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Green Acre #113: Bug Buzz

PERHAPS YOU’VE noticed the mosquitoes?

A few sunny, blue-sky mornings ago I was dragging Lula the granddog about, enjoying the Emerald City green of the lawns. Everyone with grass appears to be cultivating a miniature golf course. Tiny birds were winging about chirpily—I’m not a bird person, these who-knows-whats were only slightly bigger than butterflies, which were also out in abundance. The birds were dipping and swooping, the butterflies perched on the flowers, batting their pretty wings, the dog was running circles around my legs with her leash. A flower bomb scented the air.

It was a 6-year-old girl’s birthday card—minus only the glitter.*

Then Lu stopped to lavishly anoint a patch of weed, and a gazillion blood- sucking little vampires ouched my ankles. It’s making me itch just writing this.

I’ve heard there are city blocks that chip in for a spray program for the little buggers. Ours does not, though various homeowners who live around us do—which we have taken advantage of in past summers, the drift of chemicals taking care of our yard effortlessly and, I might add, cheaply.

Not this year. The same rains that have made Washington DC as beautiful, floriferous and lush as I’ve ever seen it, have brought out more damn bugs than have ever pestilented the atmosphere.

My parsimonious Prince and I have actually debated hiring Mr. Mosquito Rid to deal with this, the back porch being usable for only a few brief hours in the middle of the day, and dining on the patio amid the monster elephant ears and whatnots that constitute our jungle, out of the question.

As his delicate Irish skin is particularly delectable to insects, The Prince  actually agreed to at least consider The Hiring.

The only things stopping us now are his 12 precious goldfish. “Feeder fish” is what they’re called at the pet shop. The kind of no-account fish you buy to feed your anaconda. Ten will set you back a buck. For the same reason hiring a bug wrangler has been delayed, it took a bit for him to spring for the extra 20 cents and buy 12, which was important to him for some reason.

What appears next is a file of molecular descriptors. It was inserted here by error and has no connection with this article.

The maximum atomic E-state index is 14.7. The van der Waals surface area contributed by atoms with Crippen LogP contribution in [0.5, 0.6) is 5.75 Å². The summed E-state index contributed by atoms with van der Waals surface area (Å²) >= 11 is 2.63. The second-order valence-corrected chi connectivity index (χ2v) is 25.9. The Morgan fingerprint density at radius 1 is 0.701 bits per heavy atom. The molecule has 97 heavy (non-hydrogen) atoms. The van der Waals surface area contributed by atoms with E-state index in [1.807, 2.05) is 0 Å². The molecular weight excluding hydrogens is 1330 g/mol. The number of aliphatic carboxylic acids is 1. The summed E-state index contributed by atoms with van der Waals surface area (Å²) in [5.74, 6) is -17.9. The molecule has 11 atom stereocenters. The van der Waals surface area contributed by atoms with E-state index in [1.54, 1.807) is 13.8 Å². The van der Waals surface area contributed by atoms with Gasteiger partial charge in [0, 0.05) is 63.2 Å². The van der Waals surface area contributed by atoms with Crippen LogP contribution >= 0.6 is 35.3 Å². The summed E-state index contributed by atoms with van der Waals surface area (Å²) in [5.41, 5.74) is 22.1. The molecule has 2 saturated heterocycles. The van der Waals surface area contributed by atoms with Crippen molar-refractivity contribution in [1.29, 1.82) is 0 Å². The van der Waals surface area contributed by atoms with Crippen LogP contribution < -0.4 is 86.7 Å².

But they’re happy little things, I guess, the alternative being such as it might be.

Over the years we’ve tried those irritating bug zappers that fry mosquitoes as the steaks are grilling. Zip zip snap crackle pop.  We’ve also invested in cans of spray that are guaranteed non-toxic and are about as effective: Sometimes we can get through a dinner party.

But all fails us this monsoon summer.

So the other day I was outside searching for moonflower buds on the vines that are growing so enthusiastically from the big pot beside the front door, stretching up to encircle the light, which hasn’t worked in years. (There’s this electrician My Prince knows, the best, he tells me. We’re on some list.)

My theory is that once the big white flowers open they will brighten up the entry most delightfully, between blossom and outrageous scent. This is neither here nor there.

Anyway, I’m out there on the front porch and I see Mr. Mosquito Rid pulled up to the curb, or kerb if you’re reading this in English as many apparently do (for totally mysterious reasons).  He has tossed this large tank across his burly shoulder and is heading toward the alley alongside our house and I stop him.

“Hullloooo!! Is that spray toxic to fish?”

“Nope,” he says. “Not this stuff, it’s just garlic.”

“What?” I say.

“One hundred percent garlic mixed with water,” he says. “A lot of our customers ask for non-toxic sprays and this is it.”

“Garlic?”

“Yep,” he says, going to the truck and pulling out a jug marked 100% garlic juice. “You can get it at Home Depot.”

This is exactly what we did. Or The Prince did. They didn’t have SunJoe Super Garlic Defense** in stock at our local store, but they ordered it. You have to spray pretty regularly, but not only does it repel mosquitoes, says the label, it can take care of your rabbit, deer, raccoon, slug and various other . . . inpestations.***

Well, of course, I think, if garlic can scare away vampires, surely it can handle mosquitoes. It smells a bit nasty, though they say that fades. I wonder what it will do to the fishes’ breath.

I’ll keep you posted.  

—Stephanie Cavanaugh

* Did you know there was such a thing as edible glitter spray? Now on my Amazon wish list.

**SunJoe and several other garlic concoctions are also available through various retailers including Target and Walmart, and on Amazon, where the reviews for use against mosquitoes are generally positive. Warding off deer and other large animals, not so much.

*** Not a real word but should be.

LittleBird “Stephanie Gardens” reports in from her backyard every Thursday.

 



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